“In formulating and implementing the Union’s agriculture, fisheries, transport, internal market, research and technological development and space policies, the Union and the Member States shall, since animals are sentient beings, pay full regard to the welfare requirements of animals, while respecting the legislative or administrative provisions and customs of the Member States relating in particular to religious rites, cultural traditions and regional heritage.”

Better or worse animal protection legislation?

National governments may adopt more stringent rules provided they are compatible with the provisions of the Treaty, but Community legislation concerning the welfare conditions of farm animals lays down minimum standards.

The question is whether the UK would act any differently with regard to the treatment of animals, if it were no longer part of the EU. Nothing prevents the government from drafting stronger animal protection laws (or promote more vegan-friendly policies for that matter), at present. However, given the government’s track record, it might well, if the UK left the EU, reverse many animal protection regulations. As with so many questions relating to ‘Brexit’, ranging from economic security to what would happen to the 2 million Britons living abroad, the impact currently remains uncertain.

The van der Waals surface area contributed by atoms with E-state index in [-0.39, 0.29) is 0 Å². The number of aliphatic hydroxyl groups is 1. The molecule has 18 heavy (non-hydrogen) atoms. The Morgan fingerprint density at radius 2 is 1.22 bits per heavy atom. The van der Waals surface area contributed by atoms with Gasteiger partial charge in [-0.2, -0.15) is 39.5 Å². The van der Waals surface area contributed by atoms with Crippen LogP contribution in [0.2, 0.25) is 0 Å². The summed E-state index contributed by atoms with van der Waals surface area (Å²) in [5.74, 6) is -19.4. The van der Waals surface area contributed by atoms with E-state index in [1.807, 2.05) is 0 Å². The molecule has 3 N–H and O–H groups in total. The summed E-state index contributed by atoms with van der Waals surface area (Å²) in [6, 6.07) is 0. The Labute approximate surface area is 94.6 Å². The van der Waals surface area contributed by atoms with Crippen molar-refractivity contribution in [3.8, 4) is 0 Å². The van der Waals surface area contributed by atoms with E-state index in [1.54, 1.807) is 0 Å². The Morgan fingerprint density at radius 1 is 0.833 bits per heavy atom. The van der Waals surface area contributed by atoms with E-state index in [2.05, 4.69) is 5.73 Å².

I am highly sceptical that the plight of other animals would be improved following a Brexit. EU legislation does often adopt the position of the lowest common denominator, but Member States can still introduce more progressive legislation in particular areas. For example, the UK is committed to spending 0.7% of Gross National Income on foreign aid. But the strong voice for animals that was once a driving factor behind EU (and UK) legislative change in the eighties and nineties, too often seems reduced to a whisper today. There may be quiet ‘official’ UK condemnation of whaling by Japan and Norway, or dog eating in Korea and China, but when it comes to the suffering and killing of hundreds of millions of ‘farmed’ and laboratory animals in the UK, the industry seems to be found in too many politicians’ pockets.

In, on balance